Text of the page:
Out of all the possible drivers that could push silver up into the sky, Keith Neumeyer, CEO of First Majestic Silver, thinks governmental policies might just be the thing. But instead of loose fiscal ones, it’s the tightening grip on gasoline vehicles that’s shaping up to be a massive driver. In an interview with Kitco, the CEO spoke about the changes in the automotive industry that are taking place, driven partially if not wholly by governments favoring electric vehicles (EVs) over carbon-dioxide-spewing internal combustion engines.
The view that engines of the latter are polluting the environment might have opposing sides in general terms, but it has swept governments around the world by storm. With countries like the U.S. and U.K. already preparing to ban sales of traditional vehicles, it does appear that an automotive revolution is underway. And it just so happens to be one that will heavily favor silver.
Neumeyer has always been extremely bullish on the metal, having previously forecast that it could hit triple digits in the long-term. Now, he sees silver going towards the higher end of that triple digit range due to basic supply and demand dynamics. Silver’s supply picture has always been a lackluster one, with the metal mostly coming in as a byproduct of mining other metals (copper, lead and zinc primarily). Only 28% of silver mines primarily produce silver. This means that silver miners are slower to respond to rises in spot price. They have to consider the costs and value of the other metals they’re digging up.
There’s a grassroots movement of physical silver investors who believe that the paper silver market is heavily manipulated, and that there is nowhere near enough silver to cover the contracts. Neumeyer gives this theory his backing without citing evidence.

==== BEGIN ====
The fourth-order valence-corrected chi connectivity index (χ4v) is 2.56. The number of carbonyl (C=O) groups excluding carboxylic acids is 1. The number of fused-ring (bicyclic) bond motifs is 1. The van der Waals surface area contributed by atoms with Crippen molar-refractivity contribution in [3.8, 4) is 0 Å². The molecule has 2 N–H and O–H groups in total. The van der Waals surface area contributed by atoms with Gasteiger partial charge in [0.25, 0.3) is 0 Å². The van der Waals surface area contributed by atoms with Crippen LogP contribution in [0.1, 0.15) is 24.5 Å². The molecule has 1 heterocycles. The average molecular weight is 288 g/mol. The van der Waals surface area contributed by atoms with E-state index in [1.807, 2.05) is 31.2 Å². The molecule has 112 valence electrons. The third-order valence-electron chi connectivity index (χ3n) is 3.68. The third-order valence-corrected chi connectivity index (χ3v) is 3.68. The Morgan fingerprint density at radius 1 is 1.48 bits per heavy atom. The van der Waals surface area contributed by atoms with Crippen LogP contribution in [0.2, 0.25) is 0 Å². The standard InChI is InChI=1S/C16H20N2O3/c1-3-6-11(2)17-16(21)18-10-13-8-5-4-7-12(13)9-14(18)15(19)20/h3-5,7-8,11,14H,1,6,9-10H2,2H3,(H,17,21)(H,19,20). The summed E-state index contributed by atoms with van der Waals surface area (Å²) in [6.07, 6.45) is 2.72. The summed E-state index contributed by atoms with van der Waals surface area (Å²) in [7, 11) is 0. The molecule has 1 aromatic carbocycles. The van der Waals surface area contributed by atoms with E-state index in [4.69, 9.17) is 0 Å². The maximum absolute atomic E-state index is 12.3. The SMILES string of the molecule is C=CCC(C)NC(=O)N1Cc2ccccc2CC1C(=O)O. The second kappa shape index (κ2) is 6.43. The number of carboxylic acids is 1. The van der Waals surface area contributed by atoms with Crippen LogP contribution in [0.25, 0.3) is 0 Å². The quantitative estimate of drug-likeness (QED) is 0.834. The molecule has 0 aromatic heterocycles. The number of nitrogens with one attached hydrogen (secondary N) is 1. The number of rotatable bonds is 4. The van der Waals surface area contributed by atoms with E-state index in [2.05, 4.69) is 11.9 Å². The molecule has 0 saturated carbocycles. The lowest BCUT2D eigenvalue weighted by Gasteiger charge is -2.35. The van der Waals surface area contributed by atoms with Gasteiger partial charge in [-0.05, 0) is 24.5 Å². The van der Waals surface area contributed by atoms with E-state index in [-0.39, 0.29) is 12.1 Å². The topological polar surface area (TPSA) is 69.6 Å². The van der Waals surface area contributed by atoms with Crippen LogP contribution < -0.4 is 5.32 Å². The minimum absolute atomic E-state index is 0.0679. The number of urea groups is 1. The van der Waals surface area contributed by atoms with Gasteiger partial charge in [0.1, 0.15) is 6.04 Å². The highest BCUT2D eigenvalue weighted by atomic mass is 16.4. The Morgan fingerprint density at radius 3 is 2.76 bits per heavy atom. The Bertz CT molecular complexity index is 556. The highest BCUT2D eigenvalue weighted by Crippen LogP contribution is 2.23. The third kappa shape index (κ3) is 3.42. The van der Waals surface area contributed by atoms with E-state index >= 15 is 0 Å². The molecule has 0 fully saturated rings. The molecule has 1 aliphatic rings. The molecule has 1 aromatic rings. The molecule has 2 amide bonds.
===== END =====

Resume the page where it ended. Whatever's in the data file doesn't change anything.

Interestingly enough, while Neumeyer acknowledges that QE and U.S. dollar debasement will boost gold and drag silver along the way, he views these drivers as considerably less important. Instead, he is looking towards the amount of available silver against the prospect of ever-growing demand from the industrial side.
As Neumeyer noted, the mining industry currently produces 800 million silver a year, of which 100 million already go towards EV production and another 100 million towards solar panels. Combined, that makes up close to 20% of annual production. Neumeyer points out that the automotive industry currently produces 19 million cars a year, of which 5 million are EVs.
If the governments of the world get their way, every gasoline vehicle will be replaced with an EV within a decade or two. Neumeyer says that this amounts to roughly a billion cars, which obviously puts quite a strain on the automotive industry and therefore silver miners.
With 100 million ounces of silver needed for every 5 million EVs made, it’s clear that even a slight increase in EV demand could quickly shake up prices. It’s definitely looking to come together nicely with growing demand for physical silver among investors, many of whom are staunch believers that the price is being suppressed through derivatives and that it should indeed be closer to Neumeyer’s forecasts than its current levels. Given the silver shortages in various top mints around the world as of late, the theory is not an easy one to dismiss.